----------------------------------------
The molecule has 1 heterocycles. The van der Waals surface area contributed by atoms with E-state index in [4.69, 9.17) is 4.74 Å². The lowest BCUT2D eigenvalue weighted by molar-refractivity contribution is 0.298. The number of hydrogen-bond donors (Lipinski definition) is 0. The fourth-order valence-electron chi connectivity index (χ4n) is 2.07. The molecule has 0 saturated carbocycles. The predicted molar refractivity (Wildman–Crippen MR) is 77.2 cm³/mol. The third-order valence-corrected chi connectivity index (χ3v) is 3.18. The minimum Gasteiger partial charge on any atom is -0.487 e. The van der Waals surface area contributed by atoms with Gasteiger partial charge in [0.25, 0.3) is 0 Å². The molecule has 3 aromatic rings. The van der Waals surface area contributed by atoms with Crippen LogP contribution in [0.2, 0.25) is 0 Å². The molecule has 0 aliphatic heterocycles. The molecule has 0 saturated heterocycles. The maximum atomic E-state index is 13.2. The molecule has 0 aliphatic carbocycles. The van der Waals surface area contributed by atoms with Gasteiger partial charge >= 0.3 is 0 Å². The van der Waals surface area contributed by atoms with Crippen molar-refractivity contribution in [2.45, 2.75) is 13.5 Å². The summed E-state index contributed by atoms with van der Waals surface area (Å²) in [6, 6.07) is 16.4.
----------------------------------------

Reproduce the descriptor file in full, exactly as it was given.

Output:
The molecule has 1 heterocycles. The van der Waals surface area contributed by atoms with E-state index in [4.69, 9.17) is 4.74 Å². The lowest BCUT2D eigenvalue weighted by molar-refractivity contribution is 0.298. The number of hydrogen-bond donors (Lipinski definition) is 0. The fourth-order valence-electron chi connectivity index (χ4n) is 2.07. The molecule has 0 saturated carbocycles. The predicted molar refractivity (Wildman–Crippen MR) is 77.2 cm³/mol. The third-order valence-corrected chi connectivity index (χ3v) is 3.18. The minimum Gasteiger partial charge on any atom is -0.487 e. The van der Waals surface area contributed by atoms with Gasteiger partial charge in [0.25, 0.3) is 0 Å². The molecule has 3 aromatic rings. The van der Waals surface area contributed by atoms with Crippen LogP contribution in [0.2, 0.25) is 0 Å². The molecule has 0 aliphatic heterocycles. The molecule has 0 saturated heterocycles. The maximum atomic E-state index is 13.2. The molecule has 0 aliphatic carbocycles. The van der Waals surface area contributed by atoms with Gasteiger partial charge >= 0.3 is 0 Å². The van der Waals surface area contributed by atoms with Crippen molar-refractivity contribution in [2.45, 2.75) is 13.5 Å². The summed E-state index contributed by atoms with van der Waals surface area (Å²) in [6, 6.07) is 16.4.